People said they wanted old Burzum back. The spirit of old Burzum comes back in this ambient album. It’s a bit more hasty and less refined by fanatical attention to detail than his previous works, but it creates the same world, only zoomed forward in time. It is both a practical and imaginative album. In style, it resembles a cross between Tangerine Dream, William Orbit and the Scandinavian folk music of Grieg, Hedningarna or Wardruna. Strongly ritualized, it unfolds like a descent through mythical worlds and finds its own balance. One of the best offerings in this field. See full review / interview.
Centurian – Contra Rationem
For years many of us have wanted this Dutch band to catch a break. They have written several albums of relentlessly pounding, rhythmically intense riffing that somehow doesn’t add up. First, writing the whole album at high speed means that soon it backgrounds itself; second, there was always a lack of melody or song structure to hold it together. Centurian have improved on the latter two and toned down the former to a great degree, such that this is no longer trying to be Krisiun but more like a more Angelcorpse/Fallen Christ approach to Consuming Impulse. The result showcases this band’s dexterity with riffcraft and creates an intense atmosphere of violence. See full review.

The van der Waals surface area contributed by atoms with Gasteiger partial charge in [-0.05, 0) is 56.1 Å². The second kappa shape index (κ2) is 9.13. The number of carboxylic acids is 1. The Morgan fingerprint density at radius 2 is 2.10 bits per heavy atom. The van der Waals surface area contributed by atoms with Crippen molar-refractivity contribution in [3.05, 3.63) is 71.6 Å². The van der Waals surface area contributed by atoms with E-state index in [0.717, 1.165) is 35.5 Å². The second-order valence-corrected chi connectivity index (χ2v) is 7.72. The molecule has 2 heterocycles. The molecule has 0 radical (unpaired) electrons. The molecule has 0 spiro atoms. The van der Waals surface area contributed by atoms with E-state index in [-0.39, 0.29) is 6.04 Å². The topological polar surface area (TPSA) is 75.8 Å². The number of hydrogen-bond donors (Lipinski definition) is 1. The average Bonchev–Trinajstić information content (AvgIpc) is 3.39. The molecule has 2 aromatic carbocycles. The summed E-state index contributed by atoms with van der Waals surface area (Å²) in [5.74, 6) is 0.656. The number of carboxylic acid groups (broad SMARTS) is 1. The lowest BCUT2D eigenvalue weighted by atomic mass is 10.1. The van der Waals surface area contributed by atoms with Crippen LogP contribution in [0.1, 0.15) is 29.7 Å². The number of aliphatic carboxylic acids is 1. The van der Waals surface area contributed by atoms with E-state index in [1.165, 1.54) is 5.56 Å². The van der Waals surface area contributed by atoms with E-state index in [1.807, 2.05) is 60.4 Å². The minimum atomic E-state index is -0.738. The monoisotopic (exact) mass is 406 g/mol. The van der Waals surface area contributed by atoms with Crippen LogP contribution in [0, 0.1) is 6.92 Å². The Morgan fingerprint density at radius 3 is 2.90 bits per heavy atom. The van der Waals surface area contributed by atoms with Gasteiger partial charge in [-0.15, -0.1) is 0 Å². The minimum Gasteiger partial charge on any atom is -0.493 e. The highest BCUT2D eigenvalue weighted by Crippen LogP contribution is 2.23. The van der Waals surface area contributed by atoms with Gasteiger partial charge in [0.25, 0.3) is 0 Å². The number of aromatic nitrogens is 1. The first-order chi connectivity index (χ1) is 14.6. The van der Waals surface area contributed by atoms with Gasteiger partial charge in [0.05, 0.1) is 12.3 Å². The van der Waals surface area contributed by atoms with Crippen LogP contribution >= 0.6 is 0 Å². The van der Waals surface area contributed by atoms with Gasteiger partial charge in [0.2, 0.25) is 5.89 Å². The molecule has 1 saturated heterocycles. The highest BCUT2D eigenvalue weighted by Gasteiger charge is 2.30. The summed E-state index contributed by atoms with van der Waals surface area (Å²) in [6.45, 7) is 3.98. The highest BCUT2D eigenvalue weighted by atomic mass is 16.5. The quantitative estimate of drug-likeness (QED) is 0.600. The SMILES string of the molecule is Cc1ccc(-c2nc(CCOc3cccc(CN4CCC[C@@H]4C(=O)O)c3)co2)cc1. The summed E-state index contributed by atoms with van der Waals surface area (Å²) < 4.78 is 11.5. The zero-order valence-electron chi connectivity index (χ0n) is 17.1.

Cóndor – Nadia
This entry album by a new band shows a lot of promise in tackling the power metal format and trying to give it the balls of death metal and funeral doom metal. This contemplative, mostly mid-paced album shows a sense of atmosphere as manipulated by riff, in the death metal sense, given a somewhat upward curve and heroic spin in the best tradition of power metal. Although it’s a new act, and still organizing itself, Cóndor shows that life remains in true metal that can be explored by revisiting its motivations. See full review / interview.
Derogatory – Above All Else
In the tradition of Vader, Mortuary and other fast phrasal death metal bands, Derogatory invoke the classic death metal form with an album of nicely interlocking riffs that reveal a basic but distinctive structure beneath each song. This album is not self-consciously “retro” so much as it is using the voice of the older style, and while it doesn’t expand stylistically, it has found a voice of its own. See full review/interview.